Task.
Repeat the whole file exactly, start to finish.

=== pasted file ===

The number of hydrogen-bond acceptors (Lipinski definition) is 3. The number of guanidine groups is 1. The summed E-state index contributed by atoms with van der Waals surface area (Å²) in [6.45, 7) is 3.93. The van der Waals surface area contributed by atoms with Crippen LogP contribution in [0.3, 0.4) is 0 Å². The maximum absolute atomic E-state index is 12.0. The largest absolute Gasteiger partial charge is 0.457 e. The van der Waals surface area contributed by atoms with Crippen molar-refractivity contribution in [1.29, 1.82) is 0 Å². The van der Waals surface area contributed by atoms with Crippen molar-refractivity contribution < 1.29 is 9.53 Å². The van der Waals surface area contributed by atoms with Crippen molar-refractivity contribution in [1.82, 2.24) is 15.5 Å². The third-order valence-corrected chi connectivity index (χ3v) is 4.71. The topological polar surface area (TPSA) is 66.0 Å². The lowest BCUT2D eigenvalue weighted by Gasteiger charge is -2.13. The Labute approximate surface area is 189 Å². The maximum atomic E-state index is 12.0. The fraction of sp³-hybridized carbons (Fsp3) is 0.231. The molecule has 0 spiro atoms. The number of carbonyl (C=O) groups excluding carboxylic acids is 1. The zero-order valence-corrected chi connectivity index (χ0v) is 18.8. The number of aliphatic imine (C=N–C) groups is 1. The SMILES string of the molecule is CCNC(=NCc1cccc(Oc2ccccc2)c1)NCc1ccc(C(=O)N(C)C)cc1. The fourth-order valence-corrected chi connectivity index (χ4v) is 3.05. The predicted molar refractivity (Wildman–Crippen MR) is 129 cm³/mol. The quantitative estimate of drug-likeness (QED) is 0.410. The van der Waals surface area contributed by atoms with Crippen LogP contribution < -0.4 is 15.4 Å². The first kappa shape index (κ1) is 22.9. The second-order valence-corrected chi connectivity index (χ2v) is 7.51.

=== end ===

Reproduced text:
The number of hydrogen-bond acceptors (Lipinski definition) is 3. The number of guanidine groups is 1. The summed E-state index contributed by atoms with van der Waals surface area (Å²) in [6.45, 7) is 3.93. The van der Waals surface area contributed by atoms with Crippen LogP contribution in [0.3, 0.4) is 0 Å². The maximum absolute atomic E-state index is 12.0. The largest absolute Gasteiger partial charge is 0.457 e. The van der Waals surface area contributed by atoms with Crippen molar-refractivity contribution in [1.29, 1.82) is 0 Å². The van der Waals surface area contributed by atoms with Crippen molar-refractivity contribution < 1.29 is 9.53 Å². The van der Waals surface area contributed by atoms with Crippen molar-refractivity contribution in [1.82, 2.24) is 15.5 Å². The third-order valence-corrected chi connectivity index (χ3v) is 4.71. The topological polar surface area (TPSA) is 66.0 Å². The lowest BCUT2D eigenvalue weighted by Gasteiger charge is -2.13. The Labute approximate surface area is 189 Å². The maximum atomic E-state index is 12.0. The fraction of sp³-hybridized carbons (Fsp3) is 0.231. The molecule has 0 spiro atoms. The number of carbonyl (C=O) groups excluding carboxylic acids is 1. The zero-order valence-corrected chi connectivity index (χ0v) is 18.8. The number of aliphatic imine (C=N–C) groups is 1. The SMILES string of the molecule is CCNC(=NCc1cccc(Oc2ccccc2)c1)NCc1ccc(C(=O)N(C)C)cc1. The fourth-order valence-corrected chi connectivity index (χ4v) is 3.05. The predicted molar refractivity (Wildman–Crippen MR) is 129 cm³/mol. The quantitative estimate of drug-likeness (QED) is 0.410. The van der Waals surface area contributed by atoms with Crippen LogP contribution < -0.4 is 15.4 Å². The first kappa shape index (κ1) is 22.9. The second-order valence-corrected chi connectivity index (χ2v) is 7.51.